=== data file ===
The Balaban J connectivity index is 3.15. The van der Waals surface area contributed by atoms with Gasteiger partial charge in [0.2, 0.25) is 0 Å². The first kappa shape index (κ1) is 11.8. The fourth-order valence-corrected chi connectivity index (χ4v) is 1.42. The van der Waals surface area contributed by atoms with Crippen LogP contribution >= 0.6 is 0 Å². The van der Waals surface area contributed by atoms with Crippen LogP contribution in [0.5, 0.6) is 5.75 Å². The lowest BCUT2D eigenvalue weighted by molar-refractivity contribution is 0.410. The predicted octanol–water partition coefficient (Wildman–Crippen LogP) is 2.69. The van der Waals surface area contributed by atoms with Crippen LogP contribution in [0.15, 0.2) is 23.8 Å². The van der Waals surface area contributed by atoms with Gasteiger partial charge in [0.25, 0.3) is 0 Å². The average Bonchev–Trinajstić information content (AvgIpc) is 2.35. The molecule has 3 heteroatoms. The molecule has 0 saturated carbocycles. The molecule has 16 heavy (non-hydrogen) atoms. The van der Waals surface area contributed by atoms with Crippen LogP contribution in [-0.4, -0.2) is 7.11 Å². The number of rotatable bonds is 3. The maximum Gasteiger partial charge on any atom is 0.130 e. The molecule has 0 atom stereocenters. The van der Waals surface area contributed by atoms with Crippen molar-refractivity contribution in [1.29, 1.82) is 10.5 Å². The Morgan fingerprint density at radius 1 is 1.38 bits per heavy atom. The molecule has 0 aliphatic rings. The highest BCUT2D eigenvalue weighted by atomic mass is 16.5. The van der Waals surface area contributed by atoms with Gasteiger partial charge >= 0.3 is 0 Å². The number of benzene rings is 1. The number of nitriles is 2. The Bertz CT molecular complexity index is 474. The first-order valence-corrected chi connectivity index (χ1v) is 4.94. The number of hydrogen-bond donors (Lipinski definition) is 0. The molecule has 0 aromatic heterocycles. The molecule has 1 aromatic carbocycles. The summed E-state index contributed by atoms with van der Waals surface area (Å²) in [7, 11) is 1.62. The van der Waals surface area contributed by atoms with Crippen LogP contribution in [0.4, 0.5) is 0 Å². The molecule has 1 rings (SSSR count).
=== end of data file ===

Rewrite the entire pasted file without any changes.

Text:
The Balaban J connectivity index is 3.15. The van der Waals surface area contributed by atoms with Gasteiger partial charge in [0.2, 0.25) is 0 Å². The first kappa shape index (κ1) is 11.8. The fourth-order valence-corrected chi connectivity index (χ4v) is 1.42. The van der Waals surface area contributed by atoms with Crippen LogP contribution >= 0.6 is 0 Å². The van der Waals surface area contributed by atoms with Crippen LogP contribution in [0.5, 0.6) is 5.75 Å². The lowest BCUT2D eigenvalue weighted by molar-refractivity contribution is 0.410. The predicted octanol–water partition coefficient (Wildman–Crippen LogP) is 2.69. The van der Waals surface area contributed by atoms with Crippen LogP contribution in [0.15, 0.2) is 23.8 Å². The van der Waals surface area contributed by atoms with Gasteiger partial charge in [0.25, 0.3) is 0 Å². The average Bonchev–Trinajstić information content (AvgIpc) is 2.35. The molecule has 3 heteroatoms. The molecule has 0 saturated carbocycles. The molecule has 16 heavy (non-hydrogen) atoms. The van der Waals surface area contributed by atoms with Crippen LogP contribution in [-0.4, -0.2) is 7.11 Å². The number of rotatable bonds is 3. The maximum Gasteiger partial charge on any atom is 0.130 e. The molecule has 0 atom stereocenters. The van der Waals surface area contributed by atoms with Crippen molar-refractivity contribution in [1.29, 1.82) is 10.5 Å². The Morgan fingerprint density at radius 1 is 1.38 bits per heavy atom. The molecule has 0 aliphatic rings. The highest BCUT2D eigenvalue weighted by atomic mass is 16.5. The van der Waals surface area contributed by atoms with Gasteiger partial charge >= 0.3 is 0 Å². The number of benzene rings is 1. The number of nitriles is 2. The Bertz CT molecular complexity index is 474. The first-order valence-corrected chi connectivity index (χ1v) is 4.94. The number of hydrogen-bond donors (Lipinski definition) is 0. The molecule has 0 aromatic heterocycles. The molecule has 1 aromatic carbocycles. The summed E-state index contributed by atoms with van der Waals surface area (Å²) in [7, 11) is 1.62. The van der Waals surface area contributed by atoms with Crippen LogP contribution in [0.4, 0.5) is 0 Å². The molecule has 1 rings (SSSR count).